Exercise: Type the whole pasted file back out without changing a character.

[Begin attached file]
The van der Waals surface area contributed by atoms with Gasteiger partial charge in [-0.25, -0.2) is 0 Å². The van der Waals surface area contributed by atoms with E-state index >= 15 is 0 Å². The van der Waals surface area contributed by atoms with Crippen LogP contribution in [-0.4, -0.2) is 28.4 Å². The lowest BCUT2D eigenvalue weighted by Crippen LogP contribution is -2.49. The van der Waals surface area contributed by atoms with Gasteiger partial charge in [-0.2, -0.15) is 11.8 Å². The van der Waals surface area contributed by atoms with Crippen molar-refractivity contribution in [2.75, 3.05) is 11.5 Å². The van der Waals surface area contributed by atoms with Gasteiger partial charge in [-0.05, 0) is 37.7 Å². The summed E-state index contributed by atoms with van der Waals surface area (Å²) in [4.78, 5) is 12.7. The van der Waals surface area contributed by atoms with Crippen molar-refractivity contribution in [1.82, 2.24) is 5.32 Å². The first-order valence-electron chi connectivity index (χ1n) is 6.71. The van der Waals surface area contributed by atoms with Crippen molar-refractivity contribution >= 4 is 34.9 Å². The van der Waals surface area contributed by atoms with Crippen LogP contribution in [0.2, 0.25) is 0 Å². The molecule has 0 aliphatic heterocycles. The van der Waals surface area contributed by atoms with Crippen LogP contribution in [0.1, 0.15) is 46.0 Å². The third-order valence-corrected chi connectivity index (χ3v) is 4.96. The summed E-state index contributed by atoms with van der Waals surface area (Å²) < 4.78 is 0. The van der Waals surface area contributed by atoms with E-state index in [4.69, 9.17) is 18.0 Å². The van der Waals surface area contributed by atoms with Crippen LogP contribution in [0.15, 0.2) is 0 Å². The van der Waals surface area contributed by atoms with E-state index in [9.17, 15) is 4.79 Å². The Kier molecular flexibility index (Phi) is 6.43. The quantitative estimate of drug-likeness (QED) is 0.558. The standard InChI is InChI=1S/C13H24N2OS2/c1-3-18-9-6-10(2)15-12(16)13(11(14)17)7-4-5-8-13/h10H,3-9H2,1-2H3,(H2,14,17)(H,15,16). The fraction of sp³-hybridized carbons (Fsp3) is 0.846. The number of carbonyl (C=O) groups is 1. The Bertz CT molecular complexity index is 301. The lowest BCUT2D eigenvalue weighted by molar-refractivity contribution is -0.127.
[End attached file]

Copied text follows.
The van der Waals surface area contributed by atoms with Gasteiger partial charge in [-0.25, -0.2) is 0 Å². The van der Waals surface area contributed by atoms with E-state index >= 15 is 0 Å². The van der Waals surface area contributed by atoms with Crippen LogP contribution in [-0.4, -0.2) is 28.4 Å². The lowest BCUT2D eigenvalue weighted by Crippen LogP contribution is -2.49. The van der Waals surface area contributed by atoms with Gasteiger partial charge in [-0.2, -0.15) is 11.8 Å². The van der Waals surface area contributed by atoms with Crippen molar-refractivity contribution in [2.75, 3.05) is 11.5 Å². The van der Waals surface area contributed by atoms with Gasteiger partial charge in [-0.05, 0) is 37.7 Å². The summed E-state index contributed by atoms with van der Waals surface area (Å²) in [4.78, 5) is 12.7. The van der Waals surface area contributed by atoms with Crippen molar-refractivity contribution in [1.82, 2.24) is 5.32 Å². The first-order valence-electron chi connectivity index (χ1n) is 6.71. The van der Waals surface area contributed by atoms with Crippen molar-refractivity contribution >= 4 is 34.9 Å². The van der Waals surface area contributed by atoms with Crippen LogP contribution in [0.2, 0.25) is 0 Å². The molecule has 0 aliphatic heterocycles. The van der Waals surface area contributed by atoms with Crippen LogP contribution in [0.1, 0.15) is 46.0 Å². The third-order valence-corrected chi connectivity index (χ3v) is 4.96. The summed E-state index contributed by atoms with van der Waals surface area (Å²) < 4.78 is 0. The van der Waals surface area contributed by atoms with E-state index in [4.69, 9.17) is 18.0 Å². The van der Waals surface area contributed by atoms with Crippen LogP contribution in [0.15, 0.2) is 0 Å². The van der Waals surface area contributed by atoms with E-state index in [9.17, 15) is 4.79 Å². The Kier molecular flexibility index (Phi) is 6.43. The quantitative estimate of drug-likeness (QED) is 0.558. The standard InChI is InChI=1S/C13H24N2OS2/c1-3-18-9-6-10(2)15-12(16)13(11(14)17)7-4-5-8-13/h10H,3-9H2,1-2H3,(H2,14,17)(H,15,16). The fraction of sp³-hybridized carbons (Fsp3) is 0.846. The number of carbonyl (C=O) groups is 1. The Bertz CT molecular complexity index is 301. The lowest BCUT2D eigenvalue weighted by molar-refractivity contribution is -0.127.